The NCUA’s 2011 Annual Report, posted Tuesday on the regulator’s website, details an agency and industry steadily recovering from the housing and economic recession.
Sixteen credit unions failed in 2011, compared with 28 in 2010, and total losses associated with the failures dropped 75%, to $55 million from $221 million. As a result, there was no NCUSIF premium for federally insured credit union in 2011.
The NCUSIF ended 2011 with an equity ratio of 1.30%, up two basis points over 2010. The fund’s net position grew 9% during 2011 to $10.8 billion.
Credit unions with CAMEL codes 3, 4 or 5 decreased during 2011, but still remain higher than historical norms, the NCUA said. In 2011, there were 2,150 sub-CAMEL 2 credit unions, compared with 2,192 at 2010 year-end, the report said.
However, the amount of assets of CAMEL code 4 and 5 credit unions dropped by 32%, from $43.4 billion in 2010 to $29.4 billion at year-end 2011. As of Dec. 31, 83% of industry assets were held by CAMEL 1 and 2 credit unions, the agency said.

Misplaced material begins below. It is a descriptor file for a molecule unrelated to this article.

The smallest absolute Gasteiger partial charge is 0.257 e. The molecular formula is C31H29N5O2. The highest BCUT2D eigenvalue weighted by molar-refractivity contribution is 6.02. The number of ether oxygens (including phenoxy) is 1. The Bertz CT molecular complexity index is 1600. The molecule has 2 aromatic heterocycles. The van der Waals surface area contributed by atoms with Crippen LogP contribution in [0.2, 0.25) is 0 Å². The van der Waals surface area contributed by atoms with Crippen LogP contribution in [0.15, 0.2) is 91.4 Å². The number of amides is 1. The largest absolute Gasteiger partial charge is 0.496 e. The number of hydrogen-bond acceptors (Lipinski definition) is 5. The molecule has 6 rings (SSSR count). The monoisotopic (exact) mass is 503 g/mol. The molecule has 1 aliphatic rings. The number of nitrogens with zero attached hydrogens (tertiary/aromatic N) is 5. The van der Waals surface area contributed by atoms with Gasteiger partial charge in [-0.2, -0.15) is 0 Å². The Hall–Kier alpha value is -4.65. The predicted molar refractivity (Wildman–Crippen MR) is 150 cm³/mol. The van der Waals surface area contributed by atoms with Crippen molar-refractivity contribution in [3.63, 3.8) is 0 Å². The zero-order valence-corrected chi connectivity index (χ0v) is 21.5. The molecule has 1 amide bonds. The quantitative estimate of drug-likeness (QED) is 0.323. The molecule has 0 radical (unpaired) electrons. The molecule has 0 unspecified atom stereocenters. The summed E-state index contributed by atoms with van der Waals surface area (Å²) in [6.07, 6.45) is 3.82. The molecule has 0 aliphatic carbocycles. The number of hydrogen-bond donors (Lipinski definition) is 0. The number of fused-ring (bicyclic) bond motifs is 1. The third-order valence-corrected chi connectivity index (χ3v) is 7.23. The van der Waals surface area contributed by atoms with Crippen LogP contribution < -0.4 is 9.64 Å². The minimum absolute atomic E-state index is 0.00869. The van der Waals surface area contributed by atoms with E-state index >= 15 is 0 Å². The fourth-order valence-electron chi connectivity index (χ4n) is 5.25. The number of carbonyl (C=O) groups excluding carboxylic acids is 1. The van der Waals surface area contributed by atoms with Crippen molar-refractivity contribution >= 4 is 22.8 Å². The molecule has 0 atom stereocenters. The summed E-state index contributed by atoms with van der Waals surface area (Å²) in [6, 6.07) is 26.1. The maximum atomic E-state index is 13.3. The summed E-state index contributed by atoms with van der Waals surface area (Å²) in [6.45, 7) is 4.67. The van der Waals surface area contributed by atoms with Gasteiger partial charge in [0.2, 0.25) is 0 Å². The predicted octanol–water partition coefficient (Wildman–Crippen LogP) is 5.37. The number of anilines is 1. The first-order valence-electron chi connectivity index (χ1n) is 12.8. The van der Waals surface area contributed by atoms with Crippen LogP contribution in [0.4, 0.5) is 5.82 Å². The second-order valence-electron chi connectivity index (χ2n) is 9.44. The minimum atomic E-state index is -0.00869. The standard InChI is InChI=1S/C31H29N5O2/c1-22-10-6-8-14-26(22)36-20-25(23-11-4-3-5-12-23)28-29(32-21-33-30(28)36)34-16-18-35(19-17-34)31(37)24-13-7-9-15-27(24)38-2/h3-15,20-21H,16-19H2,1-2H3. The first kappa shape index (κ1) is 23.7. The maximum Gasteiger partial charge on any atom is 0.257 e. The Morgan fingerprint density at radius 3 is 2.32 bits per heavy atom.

The NCUA budget for 2011 was $225.4 million, with nearly $128 million allocated to insurance programs and $82.4 million for corporate and natural person exams. The agency budgeted for 1,214 full time workers in 2011, with the majority assigned to insurance and supervision. At year end, the NCUA counted 1,187 full time employees.
The NCUA report said the agency was the first federal financial institutions regulator to successfully recover settlements from Wall Street securities firms that created and sold faulty mortgage-backed securities.
Net proceeds from the $165.5 million legal settlements from Deutsche Bank Securities and Citigroup received in 2011 will reduce the amount of future Stabilization Fund assessments, the agency said in the report.
The NCUA Board approved several new rules in 2011, including new rules for corporate credit unions, increased financial literacy requirements for directors, and new advertising requirements regarding federal deposit insurance.
Credit union membership grew by 1.3 million during 2010, income increased 41.2%, delinquencies and charge-offs fell, and return on average assets climbed 18 basis points to end the year at 68 basis points.